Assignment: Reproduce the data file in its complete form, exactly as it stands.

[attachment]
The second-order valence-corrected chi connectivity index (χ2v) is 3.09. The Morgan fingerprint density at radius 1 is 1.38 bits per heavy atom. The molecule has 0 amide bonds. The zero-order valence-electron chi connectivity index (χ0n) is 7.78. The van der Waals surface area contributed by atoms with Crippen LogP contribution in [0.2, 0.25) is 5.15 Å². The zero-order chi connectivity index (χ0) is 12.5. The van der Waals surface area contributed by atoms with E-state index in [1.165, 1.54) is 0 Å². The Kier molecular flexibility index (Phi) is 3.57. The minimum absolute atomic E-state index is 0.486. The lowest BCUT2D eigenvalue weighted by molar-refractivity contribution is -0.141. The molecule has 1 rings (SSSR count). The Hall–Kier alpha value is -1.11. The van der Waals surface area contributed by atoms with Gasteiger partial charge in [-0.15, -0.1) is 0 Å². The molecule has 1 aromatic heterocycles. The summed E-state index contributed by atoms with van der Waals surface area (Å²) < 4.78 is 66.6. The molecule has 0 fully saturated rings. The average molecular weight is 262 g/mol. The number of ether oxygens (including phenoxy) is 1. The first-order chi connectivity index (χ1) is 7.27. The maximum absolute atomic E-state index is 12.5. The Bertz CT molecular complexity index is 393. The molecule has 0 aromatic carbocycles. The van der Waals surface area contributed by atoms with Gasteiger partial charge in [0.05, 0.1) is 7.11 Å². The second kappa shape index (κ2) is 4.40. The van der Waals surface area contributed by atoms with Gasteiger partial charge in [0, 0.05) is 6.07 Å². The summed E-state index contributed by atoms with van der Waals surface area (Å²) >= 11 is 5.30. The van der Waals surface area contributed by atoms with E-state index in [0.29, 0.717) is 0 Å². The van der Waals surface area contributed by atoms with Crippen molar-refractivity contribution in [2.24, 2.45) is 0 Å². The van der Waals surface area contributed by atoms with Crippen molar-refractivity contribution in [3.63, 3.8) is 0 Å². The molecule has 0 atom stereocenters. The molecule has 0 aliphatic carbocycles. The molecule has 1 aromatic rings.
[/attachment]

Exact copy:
The second-order valence-corrected chi connectivity index (χ2v) is 3.09. The Morgan fingerprint density at radius 1 is 1.38 bits per heavy atom. The molecule has 0 amide bonds. The zero-order valence-electron chi connectivity index (χ0n) is 7.78. The van der Waals surface area contributed by atoms with Crippen LogP contribution in [0.2, 0.25) is 5.15 Å². The zero-order chi connectivity index (χ0) is 12.5. The van der Waals surface area contributed by atoms with E-state index in [1.165, 1.54) is 0 Å². The Kier molecular flexibility index (Phi) is 3.57. The minimum absolute atomic E-state index is 0.486. The lowest BCUT2D eigenvalue weighted by molar-refractivity contribution is -0.141. The molecule has 1 rings (SSSR count). The Hall–Kier alpha value is -1.11. The van der Waals surface area contributed by atoms with Gasteiger partial charge in [-0.15, -0.1) is 0 Å². The molecule has 1 aromatic heterocycles. The summed E-state index contributed by atoms with van der Waals surface area (Å²) < 4.78 is 66.6. The molecule has 0 fully saturated rings. The average molecular weight is 262 g/mol. The number of ether oxygens (including phenoxy) is 1. The first-order chi connectivity index (χ1) is 7.27. The maximum absolute atomic E-state index is 12.5. The Bertz CT molecular complexity index is 393. The molecule has 0 aromatic carbocycles. The van der Waals surface area contributed by atoms with Gasteiger partial charge in [0.05, 0.1) is 7.11 Å². The second kappa shape index (κ2) is 4.40. The van der Waals surface area contributed by atoms with Gasteiger partial charge in [0, 0.05) is 6.07 Å². The summed E-state index contributed by atoms with van der Waals surface area (Å²) >= 11 is 5.30. The van der Waals surface area contributed by atoms with E-state index in [0.29, 0.717) is 0 Å². The van der Waals surface area contributed by atoms with Crippen molar-refractivity contribution in [2.24, 2.45) is 0 Å². The van der Waals surface area contributed by atoms with Crippen molar-refractivity contribution in [3.63, 3.8) is 0 Å². The molecule has 0 atom stereocenters. The molecule has 0 aliphatic carbocycles. The molecule has 1 aromatic rings.